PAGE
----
7. You may be required to choose between a negotiated grievance procedure and the EEO complaint procedure. Consult your EEO Counselor for clarification.
  8. You may be required to choose between the EEO complaint procedure and an appeal to the Merit System Protection Board. Consult your EEO Counselor for clarification.
  9. Should you wish to file a formal complaint at the conclusion of counseling or ADR, if a settlement is not reached, you are required to file the formal complaint within 15 calendar days of receipt of the Counselor’s Notice of Right to File memorandum.
  10. You may file a notice of intent to sue and file a lawsuit under the Age Discrimination in Employment Act (ADEA) instead of an administrative complaint of age discrimination when age is alleged as a basis, pursuant to 29 C.F.R. §1614.201(a).
  11. You have a right to go directly to a court of competent jurisdiction on claims of sex-based wage discrimination under the Equal Pay Act even though such claims are also cognizable under Title VII of the Civil Rights Act.
  12. You have a right to request a hearing before an EEOC Administrative Judge (except in a mixed case) after completion of the investigation or 180 calendar days from the filing of a formal complaint, whichever comes first. Your request should be made directly to the appropriate EEOC office, and you must notify the responding agency of your hearing request. Consult the EEO Counselor, or the Department’s Office of Civil Rights, for information on where a request for a hearing and notice to the agency should be sent.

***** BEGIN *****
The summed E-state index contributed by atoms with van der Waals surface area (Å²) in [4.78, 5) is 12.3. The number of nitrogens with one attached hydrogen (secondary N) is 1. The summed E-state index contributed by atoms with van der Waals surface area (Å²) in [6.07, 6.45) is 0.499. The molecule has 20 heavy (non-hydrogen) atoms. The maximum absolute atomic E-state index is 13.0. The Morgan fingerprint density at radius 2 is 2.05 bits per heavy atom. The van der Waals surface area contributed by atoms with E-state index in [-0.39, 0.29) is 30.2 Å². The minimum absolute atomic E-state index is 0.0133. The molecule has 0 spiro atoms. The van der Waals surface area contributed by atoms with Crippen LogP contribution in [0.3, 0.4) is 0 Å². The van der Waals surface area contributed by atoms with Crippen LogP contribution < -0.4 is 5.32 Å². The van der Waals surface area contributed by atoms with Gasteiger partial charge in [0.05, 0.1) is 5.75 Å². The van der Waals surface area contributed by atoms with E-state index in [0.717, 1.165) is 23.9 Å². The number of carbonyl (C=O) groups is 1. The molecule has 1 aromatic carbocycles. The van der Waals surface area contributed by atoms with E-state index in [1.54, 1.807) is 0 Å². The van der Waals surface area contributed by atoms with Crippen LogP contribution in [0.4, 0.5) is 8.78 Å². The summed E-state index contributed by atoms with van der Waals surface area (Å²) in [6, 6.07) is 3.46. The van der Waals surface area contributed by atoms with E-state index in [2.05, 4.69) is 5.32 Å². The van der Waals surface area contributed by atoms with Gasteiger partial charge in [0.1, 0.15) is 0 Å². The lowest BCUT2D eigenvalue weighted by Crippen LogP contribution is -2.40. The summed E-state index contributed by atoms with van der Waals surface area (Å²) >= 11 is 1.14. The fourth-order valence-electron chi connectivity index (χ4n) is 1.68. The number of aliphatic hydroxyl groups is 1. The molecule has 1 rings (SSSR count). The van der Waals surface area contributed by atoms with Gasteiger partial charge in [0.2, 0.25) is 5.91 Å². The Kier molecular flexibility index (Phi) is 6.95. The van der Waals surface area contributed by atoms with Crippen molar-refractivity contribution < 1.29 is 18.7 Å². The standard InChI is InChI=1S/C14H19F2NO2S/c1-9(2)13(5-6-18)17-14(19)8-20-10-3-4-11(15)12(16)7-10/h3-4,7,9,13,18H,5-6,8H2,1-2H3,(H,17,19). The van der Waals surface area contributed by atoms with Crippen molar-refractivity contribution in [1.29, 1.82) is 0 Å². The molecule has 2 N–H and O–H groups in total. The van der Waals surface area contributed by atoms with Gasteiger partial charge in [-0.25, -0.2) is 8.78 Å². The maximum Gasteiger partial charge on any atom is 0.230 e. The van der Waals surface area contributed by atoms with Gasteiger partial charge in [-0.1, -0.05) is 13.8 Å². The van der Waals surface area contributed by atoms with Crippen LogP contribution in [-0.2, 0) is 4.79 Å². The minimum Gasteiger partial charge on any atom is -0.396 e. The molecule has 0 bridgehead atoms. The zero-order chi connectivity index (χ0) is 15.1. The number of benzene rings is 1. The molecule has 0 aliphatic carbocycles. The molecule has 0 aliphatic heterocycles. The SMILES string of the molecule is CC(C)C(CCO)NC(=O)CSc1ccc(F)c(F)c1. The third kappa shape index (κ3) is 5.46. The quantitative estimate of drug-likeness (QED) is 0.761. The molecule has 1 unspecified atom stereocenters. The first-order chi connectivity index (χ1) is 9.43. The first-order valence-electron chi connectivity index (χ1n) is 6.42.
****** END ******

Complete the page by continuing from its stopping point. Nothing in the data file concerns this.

13. You have a right to an immediate final decision after an investigation by the agency in accordance with 29 C.F.R. §1614.108(f).
  14. You have a right to go to U.S. District Court 180 calendar days after filing a formal complaint if no final action has been taken on the complaint, or 180 days after filing an appeal if no decision has been issued on the appeal.
  15. You must mitigate damages, i.e., you must look for other appropriate employment and you must seek treatment for any injury you claim.
  16. You must keep the agency and EEOC informed of your current mailing address and serve copies of hearing requests and appeal papers on the agency.
  17. Where counseling is selected and a settlement has not been reached, you have a right to receive in writing, within 30 calendar days of the first counseling contact (unless you agree in writing to an extension), a notice terminating counseling and informing you of:
    1. the right to file a formal individual or class complaint within 15 calendar days of receipt of the notice,
    2. the appropriate official with whom to file a formal complaint, and
    3. your duty to immediately inform the agency if you retain counsel or a representative.
  18. Where ADR is selected and a settlement has not been reached, you have a right to receive in writing, upon completion of the mediation or within ninety (90) calendar days of the first contact with the EEO Counselor, whichever is earlier, the notice terminating counseling, as described in Item q above.
  19. Only claims raised at the counseling stage or claims that are like or related to them may be the subject of a formal complaint, or an amendment to a complaint after it has been filed.
  20. Your rejection of an agency’s offer of resolution made pursuant to 29 Code of Federal Regulations (C.F.R. §1614.109(c)) may limit the amount of attorney’s fees or costs you can recover.
  21. If you have filed two or more complaints, the agency must consolidate them after appropriate notice to you. 29 C.F.R. §1614.606. When a complaint has been consolidated with one or more earlier complaints, the agency shall complete its investigation within the earlier of 180 days after the filing of the last complaint or 360 days after the filing of the first complaint.
Source: U.S. Census Bureau | Equal Employment Opportunity | DIR.ADR.Coordinator@census.gov | Last Revised: August 28, 2012